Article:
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lawump

All Good Things Must Come to an End

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So, with the conclusion of this year's NFHS Baseball Rules Committee meeting in Indianapolis, my four-year term on the committee has come to an end.  I am proud to have served, and I met a lot of people who have a deep commitment to prep baseball and who have become lifelong friends.

With that said, I wanted to write a post that explains how the baseball committee process works.  There is a lot of bashing of the rules committee on social media (not so much this site...but a lot on other sites).  I thought I could give an insider's perspective on how the process works.  Like any endeavor, my tenure on the committee had some lows, but it had a lot more highs.

There are 11 voting members of the committee.  First, there are 8 members who represent the NFHS' eight sections.  (The NFHS divides the country into eight sections.)  I represented Section Three which has nine states in the Southeast United States.  Next, there is one member who represents the National Federation's officials association (an umpire) and one member who represents the National Federation's coaches' association (a head coach at a high school).  Finally, there is a voting chairman (the committee chairman is almost always an executive in some state's high school league office).  One knock that I see a lot is that there have never been enough umpires on the committee.  This is actually false.  During my tenure on the board, there have actually been an average of six (out of 11) umpires on the committee.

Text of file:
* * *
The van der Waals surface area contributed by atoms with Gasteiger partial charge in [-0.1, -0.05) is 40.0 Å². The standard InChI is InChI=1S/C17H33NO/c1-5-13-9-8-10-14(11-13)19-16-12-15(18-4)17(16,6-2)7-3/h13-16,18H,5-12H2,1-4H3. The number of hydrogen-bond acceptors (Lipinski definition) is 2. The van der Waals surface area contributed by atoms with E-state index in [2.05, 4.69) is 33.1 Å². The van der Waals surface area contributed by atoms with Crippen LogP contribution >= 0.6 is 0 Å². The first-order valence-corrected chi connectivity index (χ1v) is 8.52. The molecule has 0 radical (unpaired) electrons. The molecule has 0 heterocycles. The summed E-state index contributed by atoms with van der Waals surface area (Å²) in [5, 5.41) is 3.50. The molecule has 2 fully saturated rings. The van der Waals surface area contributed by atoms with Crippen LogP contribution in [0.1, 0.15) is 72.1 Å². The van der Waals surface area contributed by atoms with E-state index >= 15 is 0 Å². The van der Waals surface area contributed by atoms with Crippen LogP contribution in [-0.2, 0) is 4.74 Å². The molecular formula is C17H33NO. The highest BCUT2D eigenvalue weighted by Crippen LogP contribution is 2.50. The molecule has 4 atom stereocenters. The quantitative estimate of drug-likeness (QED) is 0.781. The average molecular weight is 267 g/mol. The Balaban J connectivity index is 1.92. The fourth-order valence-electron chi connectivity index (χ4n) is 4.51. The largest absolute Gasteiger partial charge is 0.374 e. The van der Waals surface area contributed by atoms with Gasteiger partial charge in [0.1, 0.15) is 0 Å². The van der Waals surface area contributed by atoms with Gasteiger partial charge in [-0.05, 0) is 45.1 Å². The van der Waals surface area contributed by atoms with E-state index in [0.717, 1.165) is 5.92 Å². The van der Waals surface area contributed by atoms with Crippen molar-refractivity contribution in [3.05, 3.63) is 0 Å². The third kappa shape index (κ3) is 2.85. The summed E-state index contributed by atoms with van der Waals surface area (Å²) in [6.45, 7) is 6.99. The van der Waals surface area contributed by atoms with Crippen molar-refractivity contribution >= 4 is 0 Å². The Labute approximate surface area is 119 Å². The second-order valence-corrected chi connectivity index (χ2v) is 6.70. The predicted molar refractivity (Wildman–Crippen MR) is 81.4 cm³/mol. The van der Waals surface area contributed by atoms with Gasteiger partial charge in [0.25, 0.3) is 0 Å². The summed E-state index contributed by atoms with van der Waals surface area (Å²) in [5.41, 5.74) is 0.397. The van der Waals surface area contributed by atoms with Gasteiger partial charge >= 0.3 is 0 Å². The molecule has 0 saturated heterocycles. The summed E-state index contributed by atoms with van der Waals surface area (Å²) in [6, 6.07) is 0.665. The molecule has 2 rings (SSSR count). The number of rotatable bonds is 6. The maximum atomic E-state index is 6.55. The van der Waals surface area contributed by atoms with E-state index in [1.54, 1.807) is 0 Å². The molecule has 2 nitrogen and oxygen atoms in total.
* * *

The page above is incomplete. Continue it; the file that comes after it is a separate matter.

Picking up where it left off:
During the year, any state can make a rule change proposal.  In fact, you (meaning the person reading this post) can make a rule change proposal.  You would need to propose the rule change to your state's high school association.  If they agreed with your proposal, they can then submit it on your behalf to the NFHS for consideration by the Baseball Rules Committee.  

Each June, the Baseball Rules Committee meets in Indianapolis to discuss (sometimes "debate" is a better word) all of the rule change proposals submitted during the prior year.  The deadline for submitting proposals is sometime in early May.  During the meeting, the committee can ONLY vote on rule changes that were proposed before the deadline.  That is, the committee cannot propose its own rule changes during the meeting.  If a committee member wants to change a rule, he has to submit it before the deadline. 

After the submission deadline, but before the committee's June meeting, every state office is sent all rule change proposals.  The state offices can then contact their representative on the committee and direct their representative how they want them to vote.  Of course, in a section like mine (with 9 states) all of the states may not agree with one another on each proposal.  In which case, I would have to use my own judgment when voting.  However, if a clear majority of states in my section instructed me to vote a certain way...I'd have to vote that way.  This is because I represent the interests of my section's states on the committee.  During my four years on the committee, I would send all of the rule proposals to my nine state offices every May asking them for their opinions or directions as to how I should vote.  Some years, I would only hear back from 2 or 3 states.  Other years, I heard back from a lot more.